Middle school teachers in Kings Canyon Unified School District (KCUSD), a CA NGSS K-8 Early Implementation Initiative district, have been diligently working on transitioning to the Next Generation Science Standards (NGSS) integrated model for middle school. This year, the teachers focused on building their own knowledge of the Science and Engineering Practices (SEPs). They have been gathering and sharing ideas at monthly collaborative meetings as to how to make sure their students are not just learning about science but that they are actually doing science in their classrooms. Students should be planning and carrying out investigations to gather data for analysis in order to construct explanations. This is best done through hands-on lab experiments. Experimental work is such an important part of the learning of science and education research shows that students learn better and retain more when they are active through inquiry, investigation, and application. A Framework for K-12 Science Education (2011) notes, “…learning about science and engineering involves integration of the knowledge of scientific explanations (i.e., content knowledge) and the practices needed to engage in scientific inquiry and engineering design. Thus the framework seeks to illustrate how knowledge and practice must be intertwined in designing learning experiences in K-12 Science Education” (pg. 11).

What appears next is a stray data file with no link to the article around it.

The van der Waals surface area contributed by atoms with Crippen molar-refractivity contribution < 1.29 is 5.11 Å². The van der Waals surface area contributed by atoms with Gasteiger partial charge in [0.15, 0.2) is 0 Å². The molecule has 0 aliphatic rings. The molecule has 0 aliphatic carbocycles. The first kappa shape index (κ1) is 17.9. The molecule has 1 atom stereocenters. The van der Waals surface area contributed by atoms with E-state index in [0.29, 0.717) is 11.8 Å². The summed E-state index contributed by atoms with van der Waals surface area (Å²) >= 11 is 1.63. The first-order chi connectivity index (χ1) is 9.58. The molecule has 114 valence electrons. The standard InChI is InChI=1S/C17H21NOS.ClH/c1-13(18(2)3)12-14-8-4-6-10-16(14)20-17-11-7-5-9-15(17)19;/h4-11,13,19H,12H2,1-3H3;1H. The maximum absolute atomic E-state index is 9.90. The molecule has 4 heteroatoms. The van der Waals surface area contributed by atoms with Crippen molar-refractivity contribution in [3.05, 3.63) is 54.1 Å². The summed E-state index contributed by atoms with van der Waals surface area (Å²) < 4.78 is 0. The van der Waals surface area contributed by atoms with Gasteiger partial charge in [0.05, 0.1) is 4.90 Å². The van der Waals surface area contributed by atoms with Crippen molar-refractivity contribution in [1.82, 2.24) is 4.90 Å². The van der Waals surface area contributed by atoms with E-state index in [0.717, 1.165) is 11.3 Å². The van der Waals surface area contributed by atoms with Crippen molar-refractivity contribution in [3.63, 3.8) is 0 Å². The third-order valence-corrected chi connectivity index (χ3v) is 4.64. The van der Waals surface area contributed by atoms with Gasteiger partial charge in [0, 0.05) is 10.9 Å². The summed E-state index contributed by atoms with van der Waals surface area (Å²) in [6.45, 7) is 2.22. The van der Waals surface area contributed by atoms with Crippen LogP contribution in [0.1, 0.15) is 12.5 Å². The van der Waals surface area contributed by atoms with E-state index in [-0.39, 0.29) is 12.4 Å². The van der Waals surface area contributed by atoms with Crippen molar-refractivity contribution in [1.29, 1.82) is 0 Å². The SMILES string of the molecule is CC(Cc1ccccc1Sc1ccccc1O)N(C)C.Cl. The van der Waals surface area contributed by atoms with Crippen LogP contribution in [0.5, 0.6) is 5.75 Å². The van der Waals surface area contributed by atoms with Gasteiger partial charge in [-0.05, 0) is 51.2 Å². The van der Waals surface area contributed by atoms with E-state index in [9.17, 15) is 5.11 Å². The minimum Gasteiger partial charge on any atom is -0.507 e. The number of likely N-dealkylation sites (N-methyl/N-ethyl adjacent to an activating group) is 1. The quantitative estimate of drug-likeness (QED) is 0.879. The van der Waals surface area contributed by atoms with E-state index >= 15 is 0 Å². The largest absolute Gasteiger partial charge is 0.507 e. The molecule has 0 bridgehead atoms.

Many middle school teachers in KCUSD are facing challenges as they begin implementing these student-driven, inquiry-based NGSS science experiences in their classrooms. First, many of the middle school classrooms at our K-8 school sites are not designed as science labs. Learn More…

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Written by NGSS Early Implementer

NGSS Early Implementer